It can take up to 24 months to receive an outcome. The processing time may also be extended to 36 months. Please note that you must reside in Italy while your application is being processed.

If your claim to citizenship is successful, a decree of citizenship will be sent to the town hall of your town of residency, and the citizenship ceremony will take place within 6 months from that date. During the ceremony your will need to take an oath and swear allegiance to the Italian Republic. Any minor children who are living with you at the time of the oath will automatically become Italian citizens. It is worth pointing out that in order for an application to be successful you must submit all the required paperwork, and all documents need to be legalized for use in Italy. Applications that are incomplete or that include criminal records certificates that have expired will not be processed.

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What if you meet the requirements to apply for Italian citizenship by descent or you are married to an Italian citizen?

If you qualify for Italian citizenship by descent , the process of relocating to Italy will be slightly easier than the one described above as you can apply for Italian citizenship in a municipality in Italy and obtain a residency permit which is valid for the entire duration of the application process; this generally lasts a couple of months depending on the municipality to which you apply. On the other hand, spouses of Italian citizens can apply for Italian citizenship through marriage and obtain an Italian passport, provided that they meet the requirements needed to apply, however, they can also obtain residency in Italy by virtue of being married to an Italian citizen.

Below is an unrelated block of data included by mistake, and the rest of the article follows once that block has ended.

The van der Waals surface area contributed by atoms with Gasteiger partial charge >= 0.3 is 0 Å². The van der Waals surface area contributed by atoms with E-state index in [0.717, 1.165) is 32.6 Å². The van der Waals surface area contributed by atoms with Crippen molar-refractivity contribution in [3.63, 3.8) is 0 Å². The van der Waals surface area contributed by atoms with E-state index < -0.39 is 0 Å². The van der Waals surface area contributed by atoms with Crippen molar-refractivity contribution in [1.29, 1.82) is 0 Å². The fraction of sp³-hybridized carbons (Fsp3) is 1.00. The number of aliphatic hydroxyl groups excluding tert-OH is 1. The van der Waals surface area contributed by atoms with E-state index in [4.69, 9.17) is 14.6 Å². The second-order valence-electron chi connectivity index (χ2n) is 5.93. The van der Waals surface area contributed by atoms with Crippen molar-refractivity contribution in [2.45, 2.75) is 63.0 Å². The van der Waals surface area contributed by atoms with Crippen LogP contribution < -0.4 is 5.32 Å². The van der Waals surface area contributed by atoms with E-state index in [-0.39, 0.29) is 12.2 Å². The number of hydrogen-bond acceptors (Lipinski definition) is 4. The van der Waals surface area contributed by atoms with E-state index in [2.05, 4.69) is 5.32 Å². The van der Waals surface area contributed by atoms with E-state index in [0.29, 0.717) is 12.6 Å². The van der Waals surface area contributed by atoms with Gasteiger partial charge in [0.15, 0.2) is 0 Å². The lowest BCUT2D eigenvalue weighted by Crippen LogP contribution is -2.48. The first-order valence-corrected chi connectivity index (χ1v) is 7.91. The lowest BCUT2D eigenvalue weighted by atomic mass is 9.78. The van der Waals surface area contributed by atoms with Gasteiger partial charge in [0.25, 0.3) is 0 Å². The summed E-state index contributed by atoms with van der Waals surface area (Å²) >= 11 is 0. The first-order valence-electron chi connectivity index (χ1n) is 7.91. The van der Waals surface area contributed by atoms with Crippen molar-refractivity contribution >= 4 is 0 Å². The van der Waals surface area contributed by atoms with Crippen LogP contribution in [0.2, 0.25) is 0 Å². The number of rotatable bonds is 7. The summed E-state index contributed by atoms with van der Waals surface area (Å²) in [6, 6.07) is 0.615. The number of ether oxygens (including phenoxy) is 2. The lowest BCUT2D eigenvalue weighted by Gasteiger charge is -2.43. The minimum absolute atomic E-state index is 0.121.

In conclusion, this article has sought to outline the paths that can be pursued in order to move to Italy and acquire Italian citizenship by residency be it to work, study, retire, or simply to enjoy the country’s culture and lifestyle. If you would like more information about the potential paths you can pursue in order to follow the Italian dream and relocate to Italy, do not hesitate to contact Italian Citizenship Assistance at info@italiancitizenshipassistance.com or at +1- 323 – 892 – 0861.